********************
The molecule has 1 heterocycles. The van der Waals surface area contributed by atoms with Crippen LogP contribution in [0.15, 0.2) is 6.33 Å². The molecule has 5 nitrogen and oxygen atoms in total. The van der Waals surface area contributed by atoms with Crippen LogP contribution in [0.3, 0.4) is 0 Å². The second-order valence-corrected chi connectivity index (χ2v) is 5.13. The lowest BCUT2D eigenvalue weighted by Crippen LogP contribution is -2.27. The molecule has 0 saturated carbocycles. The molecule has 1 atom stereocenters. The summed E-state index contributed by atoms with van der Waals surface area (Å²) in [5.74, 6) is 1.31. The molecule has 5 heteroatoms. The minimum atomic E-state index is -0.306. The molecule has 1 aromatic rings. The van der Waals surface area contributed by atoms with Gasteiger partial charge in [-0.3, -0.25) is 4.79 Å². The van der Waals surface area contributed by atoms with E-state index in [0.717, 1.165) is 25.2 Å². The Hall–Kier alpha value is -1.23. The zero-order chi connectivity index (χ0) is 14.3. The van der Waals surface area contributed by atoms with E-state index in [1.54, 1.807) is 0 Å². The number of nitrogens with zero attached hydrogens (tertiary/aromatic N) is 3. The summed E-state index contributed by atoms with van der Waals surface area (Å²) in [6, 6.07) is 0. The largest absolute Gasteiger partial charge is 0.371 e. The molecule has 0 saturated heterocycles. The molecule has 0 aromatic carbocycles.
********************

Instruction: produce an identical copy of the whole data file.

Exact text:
The molecule has 1 heterocycles. The van der Waals surface area contributed by atoms with Crippen LogP contribution in [0.15, 0.2) is 6.33 Å². The molecule has 5 nitrogen and oxygen atoms in total. The van der Waals surface area contributed by atoms with Crippen LogP contribution in [0.3, 0.4) is 0 Å². The second-order valence-corrected chi connectivity index (χ2v) is 5.13. The lowest BCUT2D eigenvalue weighted by Crippen LogP contribution is -2.27. The molecule has 0 saturated carbocycles. The molecule has 1 atom stereocenters. The summed E-state index contributed by atoms with van der Waals surface area (Å²) in [5.74, 6) is 1.31. The molecule has 5 heteroatoms. The minimum atomic E-state index is -0.306. The molecule has 1 aromatic rings. The van der Waals surface area contributed by atoms with Gasteiger partial charge in [-0.3, -0.25) is 4.79 Å². The van der Waals surface area contributed by atoms with E-state index in [0.717, 1.165) is 25.2 Å². The Hall–Kier alpha value is -1.23. The zero-order chi connectivity index (χ0) is 14.3. The van der Waals surface area contributed by atoms with E-state index in [1.54, 1.807) is 0 Å². The number of nitrogens with zero attached hydrogens (tertiary/aromatic N) is 3. The summed E-state index contributed by atoms with van der Waals surface area (Å²) in [6, 6.07) is 0. The largest absolute Gasteiger partial charge is 0.371 e. The molecule has 0 saturated heterocycles. The molecule has 0 aromatic carbocycles.